Never short of drama, the world of broadcasting in French football was once again turned on its head this week as Canal+ threatened to walk out on its broadcast rights deal with the Ligue de Football Professionnel (LFP).
The Vivendi-owned broadcaster won a secondary package of Ligue 1 rights equating to 20% of all total matches. The remainder meanwhile have been given to Amazon, with the US company paying a reported €250-275 million per season for 304 live games.
Canal+ however is not happy to play second fiddle to Amazon, and has made its sentiments very clear.
In a statement, the broadcaster said: “After the failure of the choice of Mediapro in 2018, Canal+ regrets the French professional league’s decision to pick Amazon’s proposal, to the detriment of its historical partners such as Canal+ and beIN Sports.
“Canal+ will therefore not broadcast Ligue 1.”
For its part, the Qatar-based beIN is said to be mulling its options as it balances its historic ties to Canal+ with its international relationship with the LFP in markets like MENA and the US.
It is easy to understand Canal+’s ire. While Amazon is paying a reported quarter of a billion euros per season, Canal+ is paying even more – a total of €330 million per season – for a relatively paltry two matches per week.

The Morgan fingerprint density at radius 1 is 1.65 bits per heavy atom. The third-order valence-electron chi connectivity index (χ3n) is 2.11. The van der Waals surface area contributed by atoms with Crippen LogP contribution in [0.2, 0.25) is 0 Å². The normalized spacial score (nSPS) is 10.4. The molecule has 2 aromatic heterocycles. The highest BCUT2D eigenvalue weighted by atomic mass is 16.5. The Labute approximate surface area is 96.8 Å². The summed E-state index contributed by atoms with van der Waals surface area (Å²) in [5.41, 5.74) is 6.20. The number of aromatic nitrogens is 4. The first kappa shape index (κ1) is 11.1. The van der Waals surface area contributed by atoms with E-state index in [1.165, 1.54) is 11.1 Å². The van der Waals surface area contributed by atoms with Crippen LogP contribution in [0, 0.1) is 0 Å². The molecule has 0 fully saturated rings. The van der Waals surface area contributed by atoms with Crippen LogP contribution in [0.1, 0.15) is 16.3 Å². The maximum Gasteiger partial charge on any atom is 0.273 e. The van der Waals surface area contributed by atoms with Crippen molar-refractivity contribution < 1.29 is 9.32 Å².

As with most things in this industry, this latest controversy boils down to money but rather than being an isolated case it is indicative of broader trends in the market that have caused rights to dramatically drop down in price and Amazon has benefitted as a result.
The first major indication that we were entering a new era of sports rights was in June 2020 when DAZN and Sky emerged as the winners of cut-price Bundesliga rights.
While the terms were not disclosed, a four year agreement with DAZN is worth a total of €4.4 billion. In gazumping Sky as the league’s primary broadcaster for the coming 2021/22 season, DAZN committed slightly less than the €4.64 billion previously paid by the Comcast-owned Sky.
Things went from bad to worse for the German league in September, when it was revealed that the total value of its international broadcast contracts for the recently-wrapped 2020/21 season were down by 20% from the €250 million generated in overseas sales the season before.
This was a familiar story across Europe’s big leagues, with Italy’s Serie A similarly losing value. As in Germany, DAZN emerged as the domestic rights winner at a reported €2.5 billion for the three-year contract. This came following a second round of bidding, after no broadcaster was willing to meet the league’s demands of €1.15 billion per season.
In both of these cases, the rights value dropped with the commercial uncertainty of the pandemic having a significant impact. The commercial uncertainty that stopped the likes of Amazon and Discovery’s Eurosport from seriously considering the major rights in Germany and Italy also had an inherently negative impact on the valuation due to a lack of competition.